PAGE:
Continental family: Rick Barton to put Tralf under ‘Curious Spell’ - INTERVIEW
blog by Nick Mendola • August 08, 2013 @ 11:36am
Rick Barton’s given up a lot to keep music in his life. That includes the unflinching admiration of his youngest son and bassist, Stephen, who will be on The Tralf’s stage with his father when their band Continental opens an international tour Friday that’ll take them across the world and well into December.
“He’s my third son and the youngest and he kind of idolized me for many years,” said Rick Barton, 52, a founding member of the Dropkick Murphys and mainstay in the Boston music scene. “As soon as we started playing in a touring band, he suddenly didn’t like me anymore. He started calling me on everything and challenging me. We ended up really disliking each other. It was awful.”
Concert-goers heading to the Tralf Music Hall at 7 p.m. Friday (purchase tickets here) won’t have to sweat a Gallagher Brothers family brawl. Three years on the road has turned the unit into a bunch of musicians on the road, save for the occasional father-son moment.
“Occasionally, and I should do it more often, I give him a hug and I tell him I love him,” Rick Barton said. “We are definitely now just two band guys. In a way it’s sad but that’s the price we pay to make music.”
The music’s pretty good. If Mick Jagger took it down a notch and had a couple pops at a garage rock show in New England, there’d be a decent chance it’d come out sounding like Continental, which also includes drummer Derek Louis and guitarist Dave DePrest. Rick Barton writes songs like he’s trying to harvest the products of his day-to-day, to get at the crux of whatever life’s supposed to be about.
What works in the songs is he doesn’t lay claim to the answers or preach a life-changing philosophy. He’s in the muck searching along everyone else and the mystery hangs in vocals that oscillate between the rockabilly ethos that used to hang at the Mohawk Place and Murphys-esque yell-along choruses. Take the bridge of “All A Man Can Do’s” album-opening track, “Curious Spell”:
We all need some time to return what we owe // No one’s keeping track of all the s—- you borrowed // So don’t harbor the pain cause one day it’s all gonna stop // We had the night all to ourselves // We fell under its curious spell.
The questioning philosophy means the Bartons continue to decipher together, like any other father/son… only on stage. Sure, Dad has his touring wisdom but Stephen and Rick are in the same sweaty van eating the same quick-fixed food and following the same GPS.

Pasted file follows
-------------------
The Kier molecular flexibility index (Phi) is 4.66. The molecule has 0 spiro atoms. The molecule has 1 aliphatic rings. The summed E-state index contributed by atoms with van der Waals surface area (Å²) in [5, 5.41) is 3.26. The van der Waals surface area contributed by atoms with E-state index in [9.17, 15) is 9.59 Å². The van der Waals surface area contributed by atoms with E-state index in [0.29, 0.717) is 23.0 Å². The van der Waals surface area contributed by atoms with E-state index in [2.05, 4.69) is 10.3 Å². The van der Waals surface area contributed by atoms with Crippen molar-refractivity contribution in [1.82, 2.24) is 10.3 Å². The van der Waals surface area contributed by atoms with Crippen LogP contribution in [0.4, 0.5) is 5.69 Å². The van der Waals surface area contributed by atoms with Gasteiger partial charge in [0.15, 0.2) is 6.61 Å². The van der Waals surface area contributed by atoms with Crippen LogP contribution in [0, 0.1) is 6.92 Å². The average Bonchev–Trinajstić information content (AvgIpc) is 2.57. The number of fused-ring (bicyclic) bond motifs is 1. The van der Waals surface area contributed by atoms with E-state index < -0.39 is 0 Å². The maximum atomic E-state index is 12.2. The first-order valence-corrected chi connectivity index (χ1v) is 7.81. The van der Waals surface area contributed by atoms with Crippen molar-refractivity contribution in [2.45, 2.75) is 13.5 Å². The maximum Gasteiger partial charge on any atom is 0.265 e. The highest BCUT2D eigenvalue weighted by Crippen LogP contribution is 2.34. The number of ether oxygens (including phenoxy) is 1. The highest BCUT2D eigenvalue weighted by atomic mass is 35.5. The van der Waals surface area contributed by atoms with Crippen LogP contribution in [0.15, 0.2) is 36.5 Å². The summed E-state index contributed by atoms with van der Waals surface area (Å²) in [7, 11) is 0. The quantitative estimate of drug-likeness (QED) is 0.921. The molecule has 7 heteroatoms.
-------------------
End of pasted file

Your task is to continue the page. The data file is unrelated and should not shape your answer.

Did Dad have concerns about his son joining the relentless touring musician life cycle?
“I hope this doesn’t sound like I’m an absentee parent, but I don’t care what my kids do,” Barton said. “I’m of the firm belief that parents need to let go as soon as possible. All I do is hope my kids are happy or can find some kind of happiness. It’s a (expletive) society and whether my kids are working behind the register at 7-Eleven or [as] executives at a big corporation, I just hope they can find a small level of happiness or peace. Because it’s crazy out there.”
Oddly enough, Rick and Stephen’s day jobs in Massachusetts are painting houses alongside Rick’s two other sons, Derek and Rick.
“Unfortunately we work together, too,” Rick Barton said. “They are always with me. I have to eventually figure out a way to get separation from them. In a way we’re too close.
“I don’t know if that’s healthy or not, but that’s just the way it is for us. It’s probably better than not knowing your family, but everything’s way out in the open.”
So Friday in Buffalo brings Rick Barton back to his comfort zone, on stage with a guitar in what’s become one of his favorite cities. (Fun fact: despite growing up a Bruins fan, Barton considered the Sabres his “second favorite team” thanks to “The French Connection and maybe the logo”).
He’ll be playing “straight-ahead” rock and roll with no plan other than the music and other tour stops, because from Dropkick Murphys to Everybody Out! to this little family band, Rick Barton only wants music.
“I write hundreds and hundreds of songs,” he said. “I just write and write. That’s how I get my thrills. I’m a total sober guy. I don’t take drugs. Music’s kinda my thing.”